Facebook co-founder breaks 'Social Network' silence

Film was clearly intended to entertain, Eduardo Saverin says.

Facebook co-founder Eduardo Saverin is finally speaking publicly about "The Social Network."

Saverin, a guest blogger on CNBC.com, said Friday what grabbed him most about the film was "who said what to whom and why" and not necessarily what events were shown to have happened.

"I have wondered how Hollywood would depict [Facebook's] creation and development on the big screen," he wrote, noting that "the movie was clearly intended to be entertainment and not a fact-based documentary."

For Saverin, who was portrayed by British actor Andrew Garfield in the film, "the true takeaway ... was that entrepreneurship and creativity, however complicated, difficult or tortured to execute, are perhaps the most important drivers of business today and the growth of our economy.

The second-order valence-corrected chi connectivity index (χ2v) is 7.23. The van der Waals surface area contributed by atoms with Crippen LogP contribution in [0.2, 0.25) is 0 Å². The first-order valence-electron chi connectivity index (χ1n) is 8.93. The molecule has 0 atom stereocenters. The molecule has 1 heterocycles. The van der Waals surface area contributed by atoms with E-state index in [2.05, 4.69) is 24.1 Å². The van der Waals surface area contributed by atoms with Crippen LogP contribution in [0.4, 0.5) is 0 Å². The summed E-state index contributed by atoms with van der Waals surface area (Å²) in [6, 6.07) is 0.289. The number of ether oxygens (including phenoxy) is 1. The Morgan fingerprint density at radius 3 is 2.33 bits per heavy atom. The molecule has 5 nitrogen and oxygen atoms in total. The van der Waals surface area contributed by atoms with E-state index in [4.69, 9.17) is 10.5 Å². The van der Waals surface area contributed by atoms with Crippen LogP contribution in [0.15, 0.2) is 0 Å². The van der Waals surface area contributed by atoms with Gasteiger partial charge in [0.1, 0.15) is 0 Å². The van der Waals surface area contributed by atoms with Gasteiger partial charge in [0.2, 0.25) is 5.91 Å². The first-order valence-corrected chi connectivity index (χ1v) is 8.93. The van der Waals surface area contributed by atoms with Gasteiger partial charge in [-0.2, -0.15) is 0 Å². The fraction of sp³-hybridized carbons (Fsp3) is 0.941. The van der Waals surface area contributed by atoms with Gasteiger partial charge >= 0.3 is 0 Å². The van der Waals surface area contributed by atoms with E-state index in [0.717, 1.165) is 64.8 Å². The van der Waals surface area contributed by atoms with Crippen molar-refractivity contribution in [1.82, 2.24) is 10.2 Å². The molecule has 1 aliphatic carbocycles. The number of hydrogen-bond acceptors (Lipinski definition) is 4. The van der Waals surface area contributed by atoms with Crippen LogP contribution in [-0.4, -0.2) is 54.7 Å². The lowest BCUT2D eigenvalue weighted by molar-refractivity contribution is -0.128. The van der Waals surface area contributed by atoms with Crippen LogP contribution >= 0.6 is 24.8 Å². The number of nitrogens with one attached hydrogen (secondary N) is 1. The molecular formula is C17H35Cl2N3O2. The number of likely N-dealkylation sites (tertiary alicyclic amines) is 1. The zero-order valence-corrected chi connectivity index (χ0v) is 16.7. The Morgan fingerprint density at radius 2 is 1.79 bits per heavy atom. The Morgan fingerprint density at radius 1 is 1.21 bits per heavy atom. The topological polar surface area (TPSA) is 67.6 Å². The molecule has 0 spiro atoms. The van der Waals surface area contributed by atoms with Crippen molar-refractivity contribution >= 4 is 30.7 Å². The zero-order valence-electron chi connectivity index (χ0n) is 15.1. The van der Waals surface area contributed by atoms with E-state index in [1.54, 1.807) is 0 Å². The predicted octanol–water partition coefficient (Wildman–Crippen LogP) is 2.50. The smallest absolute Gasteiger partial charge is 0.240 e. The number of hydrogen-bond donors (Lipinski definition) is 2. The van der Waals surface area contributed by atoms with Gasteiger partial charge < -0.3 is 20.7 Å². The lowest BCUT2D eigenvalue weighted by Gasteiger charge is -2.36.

On the big screen, Saverin was arguably depicted as a man who had smaller goals compared to founder and CEO Mark Zuckerberg (Jesse Eisenberg).

"Unlike so many things in life, there are no boundaries as to who can be an entreprenuer. You can be a college student," he wrote. "True innovation is blind."

Later in the blog entry, Saverin wrote: "Entreprenuership involves mistakes and failures."

Saverin was responsible for the business side of Facebook during the early years. He graduated from Harvard University with an Economics degree.

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